Use this URL to cite or link to this record in EThOS: http://ethos.bl.uk/OrderDetails.do?uin=uk.bl.ethos.715332
Title: Cultural jurisprudence : an account of good governance and rule of law in Nigeria
Author: Martins, Babajide Olumuyiwa
Awarding Body: Birkbeck, University of London
Current Institution: Birkbeck (University of London)
Date of Award: 2016
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Abstract:
The search for good governance in Nigeria is premised on the need to ensure that the resources of the state are well managed and used for the welfare of all Nigerian citizens. This thesis draws on the paradigms of good governance and articulates their applicability to the Nigerian political and cultural context. Having set out the theoretical background of this work in cultural jurisprudence, we contextualise our notion of social justice as an important mechanism for the actualization of good governance. The notion of good governance has an international context from the perspective of the World Bank and other international bodies. We undertake a critique of the international benchmark and make a case for good governance, founded on social justice. We also examine how to realise its ideal in the dispensation of governmental powers by the elected political elites, and in fulfilment of the hopes and aspirations of the citizens. We attempt to justify the adoption of cultural jurisprudence for the analysis of good governance in the context of the cultural ideals of Nigerian communities. In this regard, we acknowledge the patriarchal nature of Nigerian society and the problems it engenders. This affords us the opportunity to articulate the importance of socio-cultural values, a sense of belonging and national allegiance to the state regardless of ethnic inclinations or kinship loyalty. This is important because of the need to provide a paradigm shift that will align with international benchmark in the criteria for evaluation of good governance that reflects the cultural and political history of Nigeria in particular and that of Africa in general. International donors and bodies measure good governance by certain indicators that overlook the particular historical and colonial history of African countries and the challenges they face in dealing with the issues of governance. We engage a critic of good governance indicators which fails to take cognizance of the social economic peculiarities of Nigeria.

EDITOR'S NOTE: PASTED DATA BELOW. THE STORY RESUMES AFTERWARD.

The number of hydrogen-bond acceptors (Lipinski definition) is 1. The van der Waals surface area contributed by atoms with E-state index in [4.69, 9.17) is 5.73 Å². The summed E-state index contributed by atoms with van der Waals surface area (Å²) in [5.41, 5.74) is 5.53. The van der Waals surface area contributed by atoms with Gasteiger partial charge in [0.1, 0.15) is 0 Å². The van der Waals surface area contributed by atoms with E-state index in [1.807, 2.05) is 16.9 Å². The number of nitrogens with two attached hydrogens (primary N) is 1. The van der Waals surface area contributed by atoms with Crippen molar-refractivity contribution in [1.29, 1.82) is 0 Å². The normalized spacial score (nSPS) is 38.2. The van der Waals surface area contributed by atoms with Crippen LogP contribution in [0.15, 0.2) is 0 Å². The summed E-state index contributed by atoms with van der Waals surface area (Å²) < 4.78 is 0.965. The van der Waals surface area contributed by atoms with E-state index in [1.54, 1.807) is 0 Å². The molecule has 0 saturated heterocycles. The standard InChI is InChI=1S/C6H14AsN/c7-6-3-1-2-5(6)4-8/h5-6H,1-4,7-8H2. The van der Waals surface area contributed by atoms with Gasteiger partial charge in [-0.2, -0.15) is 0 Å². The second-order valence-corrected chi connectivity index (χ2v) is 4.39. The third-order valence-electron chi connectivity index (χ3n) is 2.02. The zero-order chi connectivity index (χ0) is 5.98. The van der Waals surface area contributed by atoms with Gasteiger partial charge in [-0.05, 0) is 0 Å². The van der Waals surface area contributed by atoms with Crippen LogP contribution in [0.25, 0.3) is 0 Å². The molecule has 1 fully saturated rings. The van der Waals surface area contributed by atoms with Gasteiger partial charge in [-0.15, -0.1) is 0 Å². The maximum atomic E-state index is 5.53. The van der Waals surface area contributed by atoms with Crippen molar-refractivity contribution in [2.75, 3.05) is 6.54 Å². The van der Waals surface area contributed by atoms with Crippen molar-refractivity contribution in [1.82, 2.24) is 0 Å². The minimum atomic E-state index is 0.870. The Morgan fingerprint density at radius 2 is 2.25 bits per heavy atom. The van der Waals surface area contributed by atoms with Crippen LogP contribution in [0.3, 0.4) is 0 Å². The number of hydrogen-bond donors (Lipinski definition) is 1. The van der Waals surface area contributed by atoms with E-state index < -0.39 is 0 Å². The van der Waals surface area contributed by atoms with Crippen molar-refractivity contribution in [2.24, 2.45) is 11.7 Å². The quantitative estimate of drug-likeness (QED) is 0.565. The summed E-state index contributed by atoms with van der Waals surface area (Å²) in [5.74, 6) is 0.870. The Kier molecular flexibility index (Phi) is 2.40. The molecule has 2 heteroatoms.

Supervisor: Not available Sponsor: Not available
Qualification Name: Thesis (Ph.D.) Qualification Level: Doctoral
EThOS ID: uk.bl.ethos.715332  DOI: Not available
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